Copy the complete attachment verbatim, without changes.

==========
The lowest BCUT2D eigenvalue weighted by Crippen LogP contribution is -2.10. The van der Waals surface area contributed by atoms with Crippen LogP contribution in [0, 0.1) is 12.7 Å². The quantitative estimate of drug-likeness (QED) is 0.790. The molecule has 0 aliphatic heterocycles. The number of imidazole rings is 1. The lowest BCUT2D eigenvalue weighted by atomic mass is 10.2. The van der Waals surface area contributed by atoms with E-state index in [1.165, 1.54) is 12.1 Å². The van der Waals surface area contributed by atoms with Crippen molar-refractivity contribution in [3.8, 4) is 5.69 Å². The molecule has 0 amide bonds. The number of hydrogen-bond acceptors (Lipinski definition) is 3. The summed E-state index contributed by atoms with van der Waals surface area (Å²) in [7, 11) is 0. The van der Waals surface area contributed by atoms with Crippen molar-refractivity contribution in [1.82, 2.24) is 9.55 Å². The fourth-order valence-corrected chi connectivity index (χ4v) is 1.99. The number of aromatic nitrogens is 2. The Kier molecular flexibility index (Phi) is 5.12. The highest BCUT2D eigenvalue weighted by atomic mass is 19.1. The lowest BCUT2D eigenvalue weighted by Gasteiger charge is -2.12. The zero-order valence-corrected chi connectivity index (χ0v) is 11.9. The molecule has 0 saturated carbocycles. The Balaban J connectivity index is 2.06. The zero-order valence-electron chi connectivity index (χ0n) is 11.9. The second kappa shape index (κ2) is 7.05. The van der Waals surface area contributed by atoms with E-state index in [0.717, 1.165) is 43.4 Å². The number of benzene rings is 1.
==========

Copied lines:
The lowest BCUT2D eigenvalue weighted by Crippen LogP contribution is -2.10. The van der Waals surface area contributed by atoms with Crippen LogP contribution in [0, 0.1) is 12.7 Å². The quantitative estimate of drug-likeness (QED) is 0.790. The molecule has 0 aliphatic heterocycles. The number of imidazole rings is 1. The lowest BCUT2D eigenvalue weighted by atomic mass is 10.2. The van der Waals surface area contributed by atoms with E-state index in [1.165, 1.54) is 12.1 Å². The van der Waals surface area contributed by atoms with Crippen molar-refractivity contribution in [3.8, 4) is 5.69 Å². The molecule has 0 amide bonds. The number of hydrogen-bond acceptors (Lipinski definition) is 3. The summed E-state index contributed by atoms with van der Waals surface area (Å²) in [7, 11) is 0. The van der Waals surface area contributed by atoms with Crippen molar-refractivity contribution in [1.82, 2.24) is 9.55 Å². The fourth-order valence-corrected chi connectivity index (χ4v) is 1.99. The number of aromatic nitrogens is 2. The Kier molecular flexibility index (Phi) is 5.12. The highest BCUT2D eigenvalue weighted by atomic mass is 19.1. The lowest BCUT2D eigenvalue weighted by Gasteiger charge is -2.12. The zero-order valence-corrected chi connectivity index (χ0v) is 11.9. The molecule has 0 saturated carbocycles. The Balaban J connectivity index is 2.06. The zero-order valence-electron chi connectivity index (χ0n) is 11.9. The second kappa shape index (κ2) is 7.05. The van der Waals surface area contributed by atoms with E-state index in [0.717, 1.165) is 43.4 Å². The number of benzene rings is 1.